EXAMPLE 2 Synthetic Zeolite Preparation The general procedure described in Example 1 was employed for the preparation of various samples of the present cesium-containing zeolite. In accordance with.

the present invention, typical runs demonstrating the successful preparation of essentially pure synthetic zeolite in good yield with excellent utilization of reactants are summarized in Table II below. The molar composition of the reaction mixture from with the urn hydroxide, colloidal silica sol and water, was calcuzeolite produced was crystallized is indicated inthat TABLE II.K-Cs ZEOLI'IE SYNTHESIS EXPERIMENTS K20 CszO/ plus K10 Crystallization S101] (1820/ plus 1120/ Run A11 .1 S102 (JszO S101 Days (J. Product inspeutim:

0.27 0.11 7. 5 8 K-Cs zeolite, strong. 0. 27 0.11 7. 5 7 00 D0. 0. 27 0.11 7. 5 7 100 K-Cs zeolite, strong plus L, weak. 0.30 0.20 8. O 4 100 K-Cs zeolite, strong. 0.30 0. 10 8. O 7 100 K-Cs zeolite, strong plus L, weak. 0. 27 0.11 10. 0 10 100 D0. 0.30 0. 20 7.5 2 100 KCs zeolite, medium plus pollucite (weak). 0.33 0. 27 8.1 2 100 Pollucite, medium plus ehabazite, weak. 0. 36 0. 33 8. 7 2 100 Pollucite, strong. 0.30 0.20 8. 0 6 100 K-Cs zeolite, strong. 0. 30 0. 2O 1 8. 0 6 100 Do. 0.30 0. 20 1 8. 0 6 100 K-Cs zeolite, medium plus erionite, medium. 0.2 3 7.0 3 125 Chabazite, strong plus L, weak.

0.27 0. 11 t 7. 7 16 100 L, strong. 0. 27 0.11 5 7. 7 16 100 D0. 0. 27 0.11 4 7. 7 8 100 Anmrplioils. 0. 27 0.11 5 7. 7 H 100 Do.

3 Supporting alkali, K20 only.

supporllng alkali, L instead 01 (157i). 5 Supporting alkali, itlpt) instead 0105 0.

Table, together with the crystallization temperature and the crystallization period at said temperature. Further indicated are the product crystallinity and the presence of any contaminant phase, said contaminant being either an amorphous material or an extraneous crystalline zeolite material, designated either as pollucite, zeolite L, chabasite, or erionite.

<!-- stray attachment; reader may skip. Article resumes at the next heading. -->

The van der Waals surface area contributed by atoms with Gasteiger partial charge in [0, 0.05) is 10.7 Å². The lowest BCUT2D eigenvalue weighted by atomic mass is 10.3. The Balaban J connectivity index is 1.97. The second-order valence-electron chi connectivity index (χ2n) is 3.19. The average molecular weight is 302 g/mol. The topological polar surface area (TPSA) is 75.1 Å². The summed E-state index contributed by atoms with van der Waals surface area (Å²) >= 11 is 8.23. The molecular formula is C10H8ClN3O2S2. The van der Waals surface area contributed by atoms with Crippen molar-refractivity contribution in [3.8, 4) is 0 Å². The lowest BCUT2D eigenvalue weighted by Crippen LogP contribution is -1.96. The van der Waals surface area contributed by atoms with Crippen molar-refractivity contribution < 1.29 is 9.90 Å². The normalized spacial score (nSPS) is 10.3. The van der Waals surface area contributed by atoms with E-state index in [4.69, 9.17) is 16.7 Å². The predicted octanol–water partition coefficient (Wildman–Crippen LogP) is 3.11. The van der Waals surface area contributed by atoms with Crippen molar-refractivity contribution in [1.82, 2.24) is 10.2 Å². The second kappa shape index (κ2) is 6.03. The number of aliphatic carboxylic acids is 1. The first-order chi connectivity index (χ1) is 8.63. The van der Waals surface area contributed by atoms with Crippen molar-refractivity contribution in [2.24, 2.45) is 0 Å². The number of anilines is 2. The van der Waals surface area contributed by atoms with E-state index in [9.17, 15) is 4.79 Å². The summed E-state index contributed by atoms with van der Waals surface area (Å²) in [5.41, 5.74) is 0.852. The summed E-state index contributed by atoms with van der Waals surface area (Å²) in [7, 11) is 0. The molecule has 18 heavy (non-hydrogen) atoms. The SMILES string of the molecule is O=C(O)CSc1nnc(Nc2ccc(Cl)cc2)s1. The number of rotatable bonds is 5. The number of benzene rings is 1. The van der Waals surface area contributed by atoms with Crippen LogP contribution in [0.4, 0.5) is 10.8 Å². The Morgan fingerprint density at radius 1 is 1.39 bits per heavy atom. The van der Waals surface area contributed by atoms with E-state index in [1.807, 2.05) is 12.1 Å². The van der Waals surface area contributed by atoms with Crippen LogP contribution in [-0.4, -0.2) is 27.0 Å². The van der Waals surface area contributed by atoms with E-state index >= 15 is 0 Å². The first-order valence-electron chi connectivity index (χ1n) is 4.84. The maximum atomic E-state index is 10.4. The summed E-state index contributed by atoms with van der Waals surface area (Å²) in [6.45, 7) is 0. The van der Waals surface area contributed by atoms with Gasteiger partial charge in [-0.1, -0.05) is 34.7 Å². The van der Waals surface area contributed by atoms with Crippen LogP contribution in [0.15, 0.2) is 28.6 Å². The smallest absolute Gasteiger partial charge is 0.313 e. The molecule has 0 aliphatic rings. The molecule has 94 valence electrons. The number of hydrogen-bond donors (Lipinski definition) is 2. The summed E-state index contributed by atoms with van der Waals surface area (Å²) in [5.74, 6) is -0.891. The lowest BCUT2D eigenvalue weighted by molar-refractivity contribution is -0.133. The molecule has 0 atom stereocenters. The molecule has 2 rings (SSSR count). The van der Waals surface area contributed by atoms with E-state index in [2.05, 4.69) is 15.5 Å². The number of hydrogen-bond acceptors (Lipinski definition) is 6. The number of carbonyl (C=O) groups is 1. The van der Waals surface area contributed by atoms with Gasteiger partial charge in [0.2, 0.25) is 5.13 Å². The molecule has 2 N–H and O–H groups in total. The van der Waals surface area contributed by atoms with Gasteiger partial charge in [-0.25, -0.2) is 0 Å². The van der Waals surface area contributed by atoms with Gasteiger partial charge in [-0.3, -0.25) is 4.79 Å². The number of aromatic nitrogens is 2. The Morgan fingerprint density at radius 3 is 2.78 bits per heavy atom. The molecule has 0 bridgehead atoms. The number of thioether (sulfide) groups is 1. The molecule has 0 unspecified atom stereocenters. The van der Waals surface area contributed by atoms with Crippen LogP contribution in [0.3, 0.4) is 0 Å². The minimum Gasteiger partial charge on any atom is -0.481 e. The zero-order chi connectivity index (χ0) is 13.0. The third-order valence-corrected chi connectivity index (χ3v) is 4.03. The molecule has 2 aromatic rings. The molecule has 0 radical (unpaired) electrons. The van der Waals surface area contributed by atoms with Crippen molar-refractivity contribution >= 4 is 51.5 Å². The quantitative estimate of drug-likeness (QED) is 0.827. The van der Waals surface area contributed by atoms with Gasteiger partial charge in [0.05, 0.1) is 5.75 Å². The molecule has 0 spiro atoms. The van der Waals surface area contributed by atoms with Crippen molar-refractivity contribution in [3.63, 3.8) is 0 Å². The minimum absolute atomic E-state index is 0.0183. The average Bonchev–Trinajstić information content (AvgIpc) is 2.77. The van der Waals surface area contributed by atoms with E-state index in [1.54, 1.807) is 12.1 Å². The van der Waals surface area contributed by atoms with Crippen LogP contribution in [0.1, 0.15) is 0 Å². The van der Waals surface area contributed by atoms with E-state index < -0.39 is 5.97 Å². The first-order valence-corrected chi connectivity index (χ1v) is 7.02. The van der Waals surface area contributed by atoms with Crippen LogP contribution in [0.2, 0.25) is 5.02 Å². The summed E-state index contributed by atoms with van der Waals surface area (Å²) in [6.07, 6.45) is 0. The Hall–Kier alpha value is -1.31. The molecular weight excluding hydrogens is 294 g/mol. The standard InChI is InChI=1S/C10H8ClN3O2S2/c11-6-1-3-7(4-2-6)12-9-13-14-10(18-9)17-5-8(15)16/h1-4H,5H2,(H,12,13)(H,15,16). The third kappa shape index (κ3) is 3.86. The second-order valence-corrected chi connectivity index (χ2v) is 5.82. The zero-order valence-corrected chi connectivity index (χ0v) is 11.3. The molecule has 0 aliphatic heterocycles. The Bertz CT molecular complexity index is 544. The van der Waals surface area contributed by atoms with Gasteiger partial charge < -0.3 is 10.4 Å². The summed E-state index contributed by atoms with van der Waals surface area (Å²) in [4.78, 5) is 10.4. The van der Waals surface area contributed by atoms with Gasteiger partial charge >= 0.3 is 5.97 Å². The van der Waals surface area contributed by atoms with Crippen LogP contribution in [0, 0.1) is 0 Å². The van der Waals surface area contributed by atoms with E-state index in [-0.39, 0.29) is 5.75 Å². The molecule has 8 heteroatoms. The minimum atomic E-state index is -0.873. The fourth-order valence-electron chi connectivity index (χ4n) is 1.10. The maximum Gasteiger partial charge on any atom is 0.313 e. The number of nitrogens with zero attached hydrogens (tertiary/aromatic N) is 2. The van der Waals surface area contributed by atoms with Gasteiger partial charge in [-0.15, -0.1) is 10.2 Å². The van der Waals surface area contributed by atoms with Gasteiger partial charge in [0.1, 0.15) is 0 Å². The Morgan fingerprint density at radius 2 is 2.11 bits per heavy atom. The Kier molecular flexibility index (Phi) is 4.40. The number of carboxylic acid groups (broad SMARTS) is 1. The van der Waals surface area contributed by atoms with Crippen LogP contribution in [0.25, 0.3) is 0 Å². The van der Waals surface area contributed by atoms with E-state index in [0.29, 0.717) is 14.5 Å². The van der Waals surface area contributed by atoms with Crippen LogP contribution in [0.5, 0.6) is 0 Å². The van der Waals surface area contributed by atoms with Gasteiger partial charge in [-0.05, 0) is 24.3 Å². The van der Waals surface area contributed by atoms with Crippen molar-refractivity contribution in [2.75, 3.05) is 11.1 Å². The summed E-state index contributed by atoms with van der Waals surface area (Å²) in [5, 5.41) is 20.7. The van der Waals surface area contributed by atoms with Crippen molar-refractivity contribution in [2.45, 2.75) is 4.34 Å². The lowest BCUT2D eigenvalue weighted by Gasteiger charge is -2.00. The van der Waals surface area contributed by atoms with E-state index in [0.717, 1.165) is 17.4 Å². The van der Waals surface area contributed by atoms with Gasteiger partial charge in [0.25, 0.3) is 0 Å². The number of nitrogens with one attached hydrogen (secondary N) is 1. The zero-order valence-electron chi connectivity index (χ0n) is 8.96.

This data indicates that the use of the ratios of synthesis reactants described in Table l is critical for the preparation of the present potassium-cesium crystalline aluminosilicate zeolite substantially free of extraneous phases, i.e. of other crystalline aluminosilicate zeolite products not having the superior properties of the present product described herein. It is also demonstrated that the substitution of other alkali metal hydroxides for CsOl-l gives a different product. Also, it is essential that the amount of NaOH present in the reaction mixture be limited to the small amounts described, in order that products such as erionite be prevented from forming during crystallization.

EXAMPLE 3 A synthetic potassium-cesium zeolite of the present invention was prepared by dissolving 53 grams of KOH and 36 grams of CsOH in 90 grams of H 0. 39 grams of alumina trihydrate were added to the hot solution, and the resultant slurry was stirred at 105 to 110C. until the alumina dissolved (about five minutes). The liquor was then cooled to room temperature, and 295 grams of silica sol (DuPont LS-40 Ludox, containing 40.8% SiO was blended into the liquor, and this gel was charged to glass containers. The containers were sealed to prevent evaporation losses, and crystallized in an oil bath at 100C. for 4 days. The crystallized product was then quenched by the addition of several volumes of cold water, and the resultant slurry filtered for recovery of solid product. This product was washed until the filtrate had a pH of less than 10.5, and then dried at 120C.

EXAMPLE 4 The zeolite of the present invention prepared in Example 3 was then used to prepare a catalyst. This was accomplished by ammonium ion exchange thereof, i.e. slurrying that potassium-cesium zeolite in 10 percent ammonium nitrate solution (5 grams of solution/gram of zeolite) at 100C. with stirring, for two hours. The product was filtered, and this exchange was repeated twice using fresh percent ammonium nitrate solution, for a total of three such exchange treatments. The product was then washed three times in order to remove soluble salts. The wet cake was then slurried in water and treated with 0.2 cc. of a Pd (Ni-l Cl, solution/gram of zeolite. The solution contained 25 mg. Pd/cc., and was sufficient to yield 0.5 wt. palladium on the zeolite product. After stirring for 30 minutes at room temperature, the slurry was filtered, washed free of chloride, and dried. Prior to use, the zeolite catalyst was compacted into self-bonded granules (14-35 mesh) and calcined at 1000F.